Spotted Puddink—Steamed hot or steamed cold…

Spotted Puddink in English tea cups, with stirred vanilla custard

Flour of England, fruit of Spain,
Met together in a shower of rain;
Put in a bag tied round with a string;
If you’ll tell me this riddle,
I’ll give you a ring.

You may have already guessed the answer to this little riddle: steamed pudding!

Explaining Spotted Puddink, more commonly known as Spotted Dick

Once upon a long time ago, all puddings in England were called dicks. They think “dick” is a corruption of the old English word puddink. Spotted Dick, mentioned in my previous post, is a popular steamed pudding that turns up often in school lunch-rooms across the UK. Harry Potter liked Spotted Dick.

Here in Canada, we see steamed puddings mostly at Christmas. But maybe this Hogwarts favorite is just the thing to get the kids in the mood for cooking any time of year. The name alone should catch their interest!

But beware: this dish, made traditionally with beef suet and bathed in eggs, is a dessert that wizards may have cast a spell over… too much of it and you could inflate like a hot-air balloon!

Beef suet is taken from around the cow's kidney.

Beef suet is taken from around the cow’s kidney.

Beef suet

Beef suet is fat that comes from  around a cow’s kidneys. It’s the hardest fat we have for cooking… which means it’s loaded with the kind of fat we shouldn’t eat much of… the saturated kind.

Suet must be rendered for cooking. Put the suet in a frying pan on low heat until it melts. Then pour off the clear liquid fat. Chill it in the fridge till it’s hard and white. Now you can make your dough from your rendered suet.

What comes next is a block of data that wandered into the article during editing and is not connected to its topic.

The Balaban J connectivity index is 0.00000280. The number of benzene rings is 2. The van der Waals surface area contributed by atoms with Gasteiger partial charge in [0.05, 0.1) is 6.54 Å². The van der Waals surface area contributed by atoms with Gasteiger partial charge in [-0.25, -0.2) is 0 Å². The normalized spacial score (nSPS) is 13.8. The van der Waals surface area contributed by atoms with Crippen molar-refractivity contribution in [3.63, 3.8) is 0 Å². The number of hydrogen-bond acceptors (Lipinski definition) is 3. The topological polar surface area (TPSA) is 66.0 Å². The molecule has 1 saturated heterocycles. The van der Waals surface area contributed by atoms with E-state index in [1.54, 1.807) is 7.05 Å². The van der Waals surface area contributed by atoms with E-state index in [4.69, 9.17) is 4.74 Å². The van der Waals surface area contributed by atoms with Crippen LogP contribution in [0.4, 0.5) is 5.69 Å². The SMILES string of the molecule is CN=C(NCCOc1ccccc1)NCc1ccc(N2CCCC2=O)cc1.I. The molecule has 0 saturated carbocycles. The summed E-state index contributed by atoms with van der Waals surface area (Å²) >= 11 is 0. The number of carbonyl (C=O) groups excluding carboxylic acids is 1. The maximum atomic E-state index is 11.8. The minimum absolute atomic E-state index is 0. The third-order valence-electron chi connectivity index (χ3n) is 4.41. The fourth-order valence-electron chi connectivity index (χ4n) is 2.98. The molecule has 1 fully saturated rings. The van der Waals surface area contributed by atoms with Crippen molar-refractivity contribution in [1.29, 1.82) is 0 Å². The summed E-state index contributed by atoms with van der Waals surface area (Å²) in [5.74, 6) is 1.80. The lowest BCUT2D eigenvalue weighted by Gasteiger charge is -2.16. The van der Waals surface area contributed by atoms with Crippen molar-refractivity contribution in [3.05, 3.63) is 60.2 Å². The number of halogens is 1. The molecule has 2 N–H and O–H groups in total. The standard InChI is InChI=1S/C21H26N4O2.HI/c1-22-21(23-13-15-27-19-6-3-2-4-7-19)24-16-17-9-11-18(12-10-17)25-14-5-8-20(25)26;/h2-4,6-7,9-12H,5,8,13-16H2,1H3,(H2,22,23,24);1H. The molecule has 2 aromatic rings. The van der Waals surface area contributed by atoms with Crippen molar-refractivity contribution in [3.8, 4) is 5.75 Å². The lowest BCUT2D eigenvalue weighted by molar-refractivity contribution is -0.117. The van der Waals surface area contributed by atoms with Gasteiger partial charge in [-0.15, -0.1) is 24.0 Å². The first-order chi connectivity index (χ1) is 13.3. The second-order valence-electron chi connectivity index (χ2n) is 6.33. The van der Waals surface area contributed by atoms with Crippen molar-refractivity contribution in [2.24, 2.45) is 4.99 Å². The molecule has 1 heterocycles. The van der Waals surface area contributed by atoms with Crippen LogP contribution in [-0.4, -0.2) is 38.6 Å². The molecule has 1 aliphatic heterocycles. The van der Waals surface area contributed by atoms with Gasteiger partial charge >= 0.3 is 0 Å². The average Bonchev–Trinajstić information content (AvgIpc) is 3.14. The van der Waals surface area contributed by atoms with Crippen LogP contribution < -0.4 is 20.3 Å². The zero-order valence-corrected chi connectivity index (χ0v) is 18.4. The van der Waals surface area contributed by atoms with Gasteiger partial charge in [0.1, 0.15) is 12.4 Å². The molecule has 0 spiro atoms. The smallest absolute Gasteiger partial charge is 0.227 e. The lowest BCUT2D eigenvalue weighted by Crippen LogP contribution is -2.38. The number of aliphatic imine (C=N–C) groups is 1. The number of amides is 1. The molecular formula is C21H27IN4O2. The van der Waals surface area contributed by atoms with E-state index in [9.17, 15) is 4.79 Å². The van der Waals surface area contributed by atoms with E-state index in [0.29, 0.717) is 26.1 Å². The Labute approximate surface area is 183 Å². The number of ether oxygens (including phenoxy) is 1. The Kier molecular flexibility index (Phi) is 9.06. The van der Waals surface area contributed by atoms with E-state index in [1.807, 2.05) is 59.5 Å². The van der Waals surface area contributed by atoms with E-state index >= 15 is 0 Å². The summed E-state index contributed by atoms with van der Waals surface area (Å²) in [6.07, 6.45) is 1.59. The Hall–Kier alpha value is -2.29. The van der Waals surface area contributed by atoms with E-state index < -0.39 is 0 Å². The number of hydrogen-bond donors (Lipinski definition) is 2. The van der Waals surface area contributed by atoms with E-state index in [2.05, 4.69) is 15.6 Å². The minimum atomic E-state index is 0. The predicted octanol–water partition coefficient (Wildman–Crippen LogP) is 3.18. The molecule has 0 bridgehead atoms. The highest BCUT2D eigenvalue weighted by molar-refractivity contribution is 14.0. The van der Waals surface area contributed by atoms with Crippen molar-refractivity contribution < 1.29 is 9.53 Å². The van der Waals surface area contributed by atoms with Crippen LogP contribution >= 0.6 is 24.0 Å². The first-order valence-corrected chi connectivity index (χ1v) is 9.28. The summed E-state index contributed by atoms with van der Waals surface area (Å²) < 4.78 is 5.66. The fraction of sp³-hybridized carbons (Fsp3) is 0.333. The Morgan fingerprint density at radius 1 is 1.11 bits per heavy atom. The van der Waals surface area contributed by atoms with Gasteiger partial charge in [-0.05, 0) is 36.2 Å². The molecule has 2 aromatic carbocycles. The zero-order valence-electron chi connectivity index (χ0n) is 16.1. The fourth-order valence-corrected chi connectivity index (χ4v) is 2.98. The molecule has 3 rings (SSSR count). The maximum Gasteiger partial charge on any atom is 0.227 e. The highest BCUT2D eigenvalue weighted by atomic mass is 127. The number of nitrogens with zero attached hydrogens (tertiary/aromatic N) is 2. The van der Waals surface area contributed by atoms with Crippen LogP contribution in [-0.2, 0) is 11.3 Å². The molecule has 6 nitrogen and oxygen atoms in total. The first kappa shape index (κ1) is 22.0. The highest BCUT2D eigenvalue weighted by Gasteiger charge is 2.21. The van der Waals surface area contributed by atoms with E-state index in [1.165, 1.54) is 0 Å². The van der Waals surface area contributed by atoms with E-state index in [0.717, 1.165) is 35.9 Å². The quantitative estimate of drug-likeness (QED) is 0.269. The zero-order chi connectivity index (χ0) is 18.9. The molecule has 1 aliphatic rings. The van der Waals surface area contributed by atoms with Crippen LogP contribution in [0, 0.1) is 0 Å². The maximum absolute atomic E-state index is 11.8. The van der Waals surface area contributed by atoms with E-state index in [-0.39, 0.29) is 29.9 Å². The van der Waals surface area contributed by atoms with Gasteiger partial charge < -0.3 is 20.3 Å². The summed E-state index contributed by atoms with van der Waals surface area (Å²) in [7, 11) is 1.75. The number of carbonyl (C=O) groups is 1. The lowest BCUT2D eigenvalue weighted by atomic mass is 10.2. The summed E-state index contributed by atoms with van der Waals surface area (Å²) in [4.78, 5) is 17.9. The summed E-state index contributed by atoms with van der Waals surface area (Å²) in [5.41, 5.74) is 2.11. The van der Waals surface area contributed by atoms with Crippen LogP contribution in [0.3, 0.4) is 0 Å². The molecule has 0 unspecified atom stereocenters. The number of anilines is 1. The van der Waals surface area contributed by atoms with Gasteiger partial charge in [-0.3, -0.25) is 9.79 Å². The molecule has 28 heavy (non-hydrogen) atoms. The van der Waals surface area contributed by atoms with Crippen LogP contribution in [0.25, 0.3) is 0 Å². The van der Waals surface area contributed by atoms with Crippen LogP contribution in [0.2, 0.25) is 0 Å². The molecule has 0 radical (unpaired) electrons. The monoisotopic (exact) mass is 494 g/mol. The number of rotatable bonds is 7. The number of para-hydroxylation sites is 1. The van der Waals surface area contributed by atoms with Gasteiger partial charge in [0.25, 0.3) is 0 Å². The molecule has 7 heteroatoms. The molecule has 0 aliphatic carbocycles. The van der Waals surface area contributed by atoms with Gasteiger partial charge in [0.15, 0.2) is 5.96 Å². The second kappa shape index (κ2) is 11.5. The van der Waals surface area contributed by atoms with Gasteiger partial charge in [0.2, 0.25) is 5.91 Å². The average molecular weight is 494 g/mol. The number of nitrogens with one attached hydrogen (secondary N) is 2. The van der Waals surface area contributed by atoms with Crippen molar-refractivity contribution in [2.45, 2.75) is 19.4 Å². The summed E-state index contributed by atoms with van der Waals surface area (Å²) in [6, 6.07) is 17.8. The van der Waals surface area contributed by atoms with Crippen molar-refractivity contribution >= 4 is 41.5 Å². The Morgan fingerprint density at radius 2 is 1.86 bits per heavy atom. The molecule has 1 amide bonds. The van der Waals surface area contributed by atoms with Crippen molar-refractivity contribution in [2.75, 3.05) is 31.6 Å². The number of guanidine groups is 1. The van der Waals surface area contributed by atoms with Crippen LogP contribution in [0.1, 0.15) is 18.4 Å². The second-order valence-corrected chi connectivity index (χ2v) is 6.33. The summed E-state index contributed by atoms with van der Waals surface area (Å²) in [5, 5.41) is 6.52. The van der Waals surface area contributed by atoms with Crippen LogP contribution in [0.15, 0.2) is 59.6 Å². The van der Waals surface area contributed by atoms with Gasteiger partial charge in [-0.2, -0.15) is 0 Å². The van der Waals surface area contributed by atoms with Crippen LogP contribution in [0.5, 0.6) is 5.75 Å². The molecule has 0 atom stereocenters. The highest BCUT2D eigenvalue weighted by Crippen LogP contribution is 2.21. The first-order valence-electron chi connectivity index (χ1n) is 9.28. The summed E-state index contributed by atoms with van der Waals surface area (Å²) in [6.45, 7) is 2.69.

Or just forget all this and make Vinny’s skinnier version of Spotted Dick, below.


The fruit gives the pudding its spots. Currents, which are dried, small black grapes, are used most often. But other raisins (dried red grapes), sultanas (dried white grapes), and other dried fruit (think dates, cranberries and apricots) are also used.

For my skinny vegetarian  version, substitute all ingredients for Brussels sprouts and prunes. Hahaha – just wanted to see if you were paying attention! My skinny pudding is currently (pardon the pun) upstairs steaming away. I made it with mostly  unsaturated fat instead of suet. Although the calorie count is similar, this version is marginally healthier.DSCN0369_edited

Vinny’s “Skinny” Spotted Dick
6 servings

Get your steamer ready

  1. Use a heavy pot with a tight-fitting lid. It must be large enough to hold a small, deep heat-resistant pudding bowl.
  2. Put three metal cookie cutters in the pot to hold the bowl off the bottom.
  3. Fill the pot with four inches of water. Heat the water to a boil, then reduce the heat to simmer.

Make the pudding

  • 1 1/4 cup all-purpose flour
  • 1/2 cup caster sugar (spin regular sugar in a food processor if you don’t have any)
  • 1/4 cup oat bran (to up the fiber)
  • 1 tablespoon baking powder
  • 3/4 teaspoon salt
  • 1 cup chilled Crisco shortening, cut into small cubes
  • 6 tablespoons milk
  • 1/2 cup dried cranberries and dried apricots (in total) or the same amount of currents
  • 1/2 teaspoon lemon zest
  1. Pulse the five dry ingredients in a food processor until blended (or just whisk or sieve them together).
  2. Add the shortening cubes to the food processor. Pulse six times, just until the shortening is crumbed with the flour. Or do it the old-fashioned way and cut the fat in with two knives.
  3. Dump the contents into a mixing bowl. Gradually work 6 tablespoons of milk into the mix with a fork, just until the dough can be kneaded. Knead until the dough feels slightly sticky.
  4. Knead the fruit into the dough.
  5. Form the dough into a round ball and put it into a round heat-resistant, well-buttered bowl. Cut a round of waxed paper to fit the bowl. Butter it and put buttered side down on the pudding. Press the ball flat. Cover the bowl with heavy-duty aluminum foil and pinch around the edge to seal.